Anthony Bourdain visited every continent — yes, even Antarctica — in pursuit of good food and better stories. The 61-year-old host of Parts Unknown was found dead in a French hotel on June 6, apparently of suicide.
He didn’t consider himself a journalist, but he found ways of getting people to open up, usually over a meal or cold beer, whether it was President Obama and a group of students in a cafeteria. But he began as a chef, working for decades in New York restaurants such as Brasserie Les Halles. Over the years, he put the skills he mastered to use, offering advice to novice chefs, from how to make scrambled eggs to the necessity of a good knife. We gathered a few of his suggestions — about cooking, travel, and life in general — below.
Knives at the ready
“Whenever I saw cooks muscling a red pepper with a dull blade, I’d put them on knife-heavy prep, doing basic cuts again and again and again until they got it right,” he told Food and Wine. “I made sure my cooks had a good chef’s knife, a flexible fillet knife for fish, an offset serrated knife, and a paring knife.” Most home cooks, he wrote in his memoir Kitchen Confidential, can get away with “One good chef’s knife, as large as is comfortable for your hand.”
Six (maybe seven) steps to a perfect steak
In a cartoon for Food and Wine, Bourdain laid out the six steps (plus one) you should take if you want a flawless ribeye.
- Get yourself a nice 32-ounce ribeye steak.
- Let it sit out at room temperature for half an hour.
- Season with salt and cracked black pepper just before putting on the grill. Not before!
- Throw on the grill. Do not puncture with fork or knife. Use tongs.
- Let it cook! O.K., maybe turn it 45 degrees, but don’t mess with it.
- When cooked on one side, turn over. Do same. Don’t prod. Just leave it alone.
- And whatever you do … make sure you let it rest five minutes before cutting.
Savor the stock
“Stock is the backbone of good cooking,” according to Bourdain’s Kitchen Confidential, so you should make your own: “Just roast some bones, roast some vegetables, put them in a big pot with water, and reduce and reduce and reduce.” Stick it in the freezer, and it’s there when you need it.
If you’re making scrambled eggs, don’t make a quiche; skip the milk and just use eggs, salt, pepper, and butter. If you crack your egg on a flat surface instead of on the edge of the bowl, there’s less chance you’ll get shell in the mix. Also, on a somewhat-related note, “An egg in anything makes it better.”
Keep it simple
“Good food is very often, even most often, simple food,” Bourdain wrote in Kitchen Confidential. He found joy in burgers from In-N-Out — which he described as “a ballistic missile … a perfectly designed, protein-delivery system — and ketchupy spaghetti from the Philippines’ fast-food staple Jollibee. While traveling by boat down the Congo, he made coq au vin one night but fried up Spam the next morning. (On that same trip, he also showed viewers that when your knife’s not sharp enough, sometimes you have to turn to a machete.)
There’s good food to be had, even at the edge of the world
When he wasn’t awestruck by what the scientists were doing in the field, Bourdain was marveling at what the cooks had going on in the kitchen at the Antarctica McMurdo research station. On a continent where fresh food is scarce, they had to be creative with their meal rotation. “We don’t really do fancy food, we just do basic food well,” one worker told Bourdain, who was digging into his meal with gusto.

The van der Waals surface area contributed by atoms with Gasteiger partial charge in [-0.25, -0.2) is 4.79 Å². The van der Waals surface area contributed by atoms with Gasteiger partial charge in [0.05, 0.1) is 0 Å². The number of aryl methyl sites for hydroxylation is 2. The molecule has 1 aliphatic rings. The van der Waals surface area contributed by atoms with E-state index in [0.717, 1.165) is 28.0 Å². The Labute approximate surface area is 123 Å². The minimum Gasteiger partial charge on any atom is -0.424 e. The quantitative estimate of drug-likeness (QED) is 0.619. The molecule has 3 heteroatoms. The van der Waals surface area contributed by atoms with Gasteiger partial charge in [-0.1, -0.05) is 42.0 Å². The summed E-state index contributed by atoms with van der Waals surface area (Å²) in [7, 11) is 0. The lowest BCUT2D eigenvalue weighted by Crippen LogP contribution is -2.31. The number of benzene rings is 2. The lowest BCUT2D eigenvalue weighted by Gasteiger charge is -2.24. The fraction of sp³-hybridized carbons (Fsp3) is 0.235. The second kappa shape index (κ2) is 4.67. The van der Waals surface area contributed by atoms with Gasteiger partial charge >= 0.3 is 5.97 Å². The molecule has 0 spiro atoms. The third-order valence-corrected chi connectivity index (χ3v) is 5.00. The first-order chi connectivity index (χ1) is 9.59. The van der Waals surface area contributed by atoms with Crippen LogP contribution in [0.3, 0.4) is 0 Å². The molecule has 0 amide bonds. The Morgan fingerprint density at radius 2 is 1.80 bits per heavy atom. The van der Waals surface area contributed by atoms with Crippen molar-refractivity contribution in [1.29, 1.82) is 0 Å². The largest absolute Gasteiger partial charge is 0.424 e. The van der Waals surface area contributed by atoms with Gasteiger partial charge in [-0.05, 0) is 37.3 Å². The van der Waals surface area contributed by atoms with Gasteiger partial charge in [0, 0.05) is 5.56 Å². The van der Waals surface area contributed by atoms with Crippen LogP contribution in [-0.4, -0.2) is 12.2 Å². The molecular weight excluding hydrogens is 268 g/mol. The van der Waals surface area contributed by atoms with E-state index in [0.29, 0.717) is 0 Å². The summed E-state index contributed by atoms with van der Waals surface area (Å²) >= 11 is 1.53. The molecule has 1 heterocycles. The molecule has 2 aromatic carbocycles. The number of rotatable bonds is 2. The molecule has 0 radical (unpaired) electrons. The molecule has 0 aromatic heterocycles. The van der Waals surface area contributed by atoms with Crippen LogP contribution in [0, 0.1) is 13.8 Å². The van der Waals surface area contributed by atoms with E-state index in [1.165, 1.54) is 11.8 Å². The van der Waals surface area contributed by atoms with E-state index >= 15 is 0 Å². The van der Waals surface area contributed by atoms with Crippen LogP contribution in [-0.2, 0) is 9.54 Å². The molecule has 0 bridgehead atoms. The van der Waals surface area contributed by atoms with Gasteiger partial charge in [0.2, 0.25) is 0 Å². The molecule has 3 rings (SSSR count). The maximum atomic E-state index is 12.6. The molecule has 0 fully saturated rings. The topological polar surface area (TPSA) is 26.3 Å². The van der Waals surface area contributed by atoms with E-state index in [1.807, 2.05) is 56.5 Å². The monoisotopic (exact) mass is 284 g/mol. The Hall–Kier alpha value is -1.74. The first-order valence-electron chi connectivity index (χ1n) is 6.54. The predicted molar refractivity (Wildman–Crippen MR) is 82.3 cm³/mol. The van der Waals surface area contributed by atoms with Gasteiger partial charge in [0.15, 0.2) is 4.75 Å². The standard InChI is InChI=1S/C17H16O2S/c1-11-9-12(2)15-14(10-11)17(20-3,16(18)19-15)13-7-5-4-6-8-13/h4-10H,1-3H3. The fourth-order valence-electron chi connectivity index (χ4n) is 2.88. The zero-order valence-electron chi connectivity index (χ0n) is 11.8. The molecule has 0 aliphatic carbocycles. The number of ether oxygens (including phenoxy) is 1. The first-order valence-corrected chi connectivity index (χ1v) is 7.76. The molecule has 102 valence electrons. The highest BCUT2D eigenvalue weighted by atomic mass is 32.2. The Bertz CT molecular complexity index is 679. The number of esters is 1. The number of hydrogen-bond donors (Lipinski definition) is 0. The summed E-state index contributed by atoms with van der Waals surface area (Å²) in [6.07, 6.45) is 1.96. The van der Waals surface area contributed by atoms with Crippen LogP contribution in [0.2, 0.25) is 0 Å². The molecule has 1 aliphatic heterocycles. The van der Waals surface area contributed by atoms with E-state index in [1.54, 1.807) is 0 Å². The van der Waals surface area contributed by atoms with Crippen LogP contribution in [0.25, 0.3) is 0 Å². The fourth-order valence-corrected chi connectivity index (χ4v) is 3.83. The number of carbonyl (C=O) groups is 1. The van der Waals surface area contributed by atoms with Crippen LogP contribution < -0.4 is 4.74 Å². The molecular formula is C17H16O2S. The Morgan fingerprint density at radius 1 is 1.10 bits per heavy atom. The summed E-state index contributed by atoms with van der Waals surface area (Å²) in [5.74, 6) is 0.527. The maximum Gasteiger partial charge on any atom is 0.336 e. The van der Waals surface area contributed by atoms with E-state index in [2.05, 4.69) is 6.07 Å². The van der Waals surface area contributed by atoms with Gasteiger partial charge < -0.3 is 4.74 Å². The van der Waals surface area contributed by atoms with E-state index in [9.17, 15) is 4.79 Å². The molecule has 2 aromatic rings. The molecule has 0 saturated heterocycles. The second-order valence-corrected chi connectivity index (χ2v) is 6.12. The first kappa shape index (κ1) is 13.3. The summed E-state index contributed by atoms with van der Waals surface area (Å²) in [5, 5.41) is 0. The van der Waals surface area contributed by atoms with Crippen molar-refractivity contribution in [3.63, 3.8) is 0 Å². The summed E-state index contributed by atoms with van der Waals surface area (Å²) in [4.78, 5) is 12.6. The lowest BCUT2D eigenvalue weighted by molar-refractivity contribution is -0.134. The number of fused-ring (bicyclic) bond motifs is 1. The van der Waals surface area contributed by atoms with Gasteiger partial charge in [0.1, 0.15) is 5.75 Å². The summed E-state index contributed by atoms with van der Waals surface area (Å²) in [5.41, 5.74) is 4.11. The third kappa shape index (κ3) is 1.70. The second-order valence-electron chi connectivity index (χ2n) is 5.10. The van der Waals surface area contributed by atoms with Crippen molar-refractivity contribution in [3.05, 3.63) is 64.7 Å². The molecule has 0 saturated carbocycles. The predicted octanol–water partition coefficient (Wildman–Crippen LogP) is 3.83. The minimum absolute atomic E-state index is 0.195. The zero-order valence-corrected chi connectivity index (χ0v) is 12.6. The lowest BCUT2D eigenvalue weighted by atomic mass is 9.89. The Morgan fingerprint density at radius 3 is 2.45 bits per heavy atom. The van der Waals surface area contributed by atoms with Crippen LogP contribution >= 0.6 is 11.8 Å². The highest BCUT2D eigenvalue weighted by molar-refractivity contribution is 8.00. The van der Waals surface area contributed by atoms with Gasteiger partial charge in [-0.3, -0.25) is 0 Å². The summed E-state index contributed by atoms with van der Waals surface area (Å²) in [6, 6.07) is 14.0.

Have what she’s having
If you find yourself in a place where you don’t speak the language, don’t head for a chain restaurant in search of an English-speaker. Sit down at a hole-in-the-wall and point to something one of your dining companions is eating, Bourdain suggested to Time. It’s a little uncomfortable, but you’ll get more out of it than sticking with the tourist traps. “It’s those little human moments that are the ones that stick with you forever, the random acts of kindness,” he said.
Explore your city
It wasn’t just Tanzania, Antarctica, and Gaza that brought the unexpected to viewers who’d never set foot in those places. Sometimes, Bourdain could make your own backyard seem just as enticing. Maybe he went to a bar you’ve been to, but then he took you into the basement where its proprietor paints the art that covers the walls. Perhaps you learned the story behind an agrarian plot of land in the middle of Houston. It could make you want to see your city through his eyes.
There’s a thread — or bread — that connects us
History doesn’t repeat itself, but it often rhymes, and the same can be said for food. Bourdain traveled so far and wide, that he was able to see certain dishes or cooking methods pop up in many different countries, in one form or another. “They do one version or another of this all over the world, but shuwa is special,” he said of Oman’s celebratory dish, for example. Of course, it’s the differences that make these familiar-yet-unknown dishes worth seeking out.
“You should come here”
The way he spoke and wrote about the places he visited — Vietnam, Uruguay, Iran — you could tell he loved them. And he wanted you to love them, too. Beirut, especially, got under his skin. Through the places he chose to visit — not just the countries themselves, but the homes and businesses he went into — Bourdain showed viewers how to shed their expectations when traveling. “We all bring stuff along when we travel — your preconceptions, your personal belief system, the full weight of your life experience,” he said. “It’s going to come to bear on the way you experience a place. But whatever you may think, and whatever baggage you may bring to this place, you should see this.”
Though he’s gone, he left a lifetime’s worth of adventures to be your guide.
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